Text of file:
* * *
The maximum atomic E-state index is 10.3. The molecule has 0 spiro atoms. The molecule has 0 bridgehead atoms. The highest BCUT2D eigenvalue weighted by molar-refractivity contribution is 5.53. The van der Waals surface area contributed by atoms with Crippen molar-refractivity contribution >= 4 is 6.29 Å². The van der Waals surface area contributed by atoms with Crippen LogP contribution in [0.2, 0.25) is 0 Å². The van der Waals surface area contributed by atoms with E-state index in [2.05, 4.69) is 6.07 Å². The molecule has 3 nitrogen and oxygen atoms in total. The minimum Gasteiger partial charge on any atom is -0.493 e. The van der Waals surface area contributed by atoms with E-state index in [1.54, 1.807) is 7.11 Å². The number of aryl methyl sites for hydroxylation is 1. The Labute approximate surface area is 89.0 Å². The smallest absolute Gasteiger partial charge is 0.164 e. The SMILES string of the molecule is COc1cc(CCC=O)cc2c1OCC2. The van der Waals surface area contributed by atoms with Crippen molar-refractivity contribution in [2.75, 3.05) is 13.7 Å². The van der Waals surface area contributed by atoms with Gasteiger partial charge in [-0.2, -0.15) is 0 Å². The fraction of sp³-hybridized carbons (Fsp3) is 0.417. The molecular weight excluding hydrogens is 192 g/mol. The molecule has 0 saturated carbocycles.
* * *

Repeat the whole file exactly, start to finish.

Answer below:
The maximum atomic E-state index is 10.3. The molecule has 0 spiro atoms. The molecule has 0 bridgehead atoms. The highest BCUT2D eigenvalue weighted by molar-refractivity contribution is 5.53. The van der Waals surface area contributed by atoms with Crippen molar-refractivity contribution >= 4 is 6.29 Å². The van der Waals surface area contributed by atoms with Crippen LogP contribution in [0.2, 0.25) is 0 Å². The van der Waals surface area contributed by atoms with E-state index in [2.05, 4.69) is 6.07 Å². The molecule has 3 nitrogen and oxygen atoms in total. The minimum Gasteiger partial charge on any atom is -0.493 e. The van der Waals surface area contributed by atoms with E-state index in [1.54, 1.807) is 7.11 Å². The number of aryl methyl sites for hydroxylation is 1. The Labute approximate surface area is 89.0 Å². The smallest absolute Gasteiger partial charge is 0.164 e. The SMILES string of the molecule is COc1cc(CCC=O)cc2c1OCC2. The van der Waals surface area contributed by atoms with Crippen molar-refractivity contribution in [2.75, 3.05) is 13.7 Å². The van der Waals surface area contributed by atoms with Gasteiger partial charge in [-0.2, -0.15) is 0 Å². The fraction of sp³-hybridized carbons (Fsp3) is 0.417. The molecular weight excluding hydrogens is 192 g/mol. The molecule has 0 saturated carbocycles.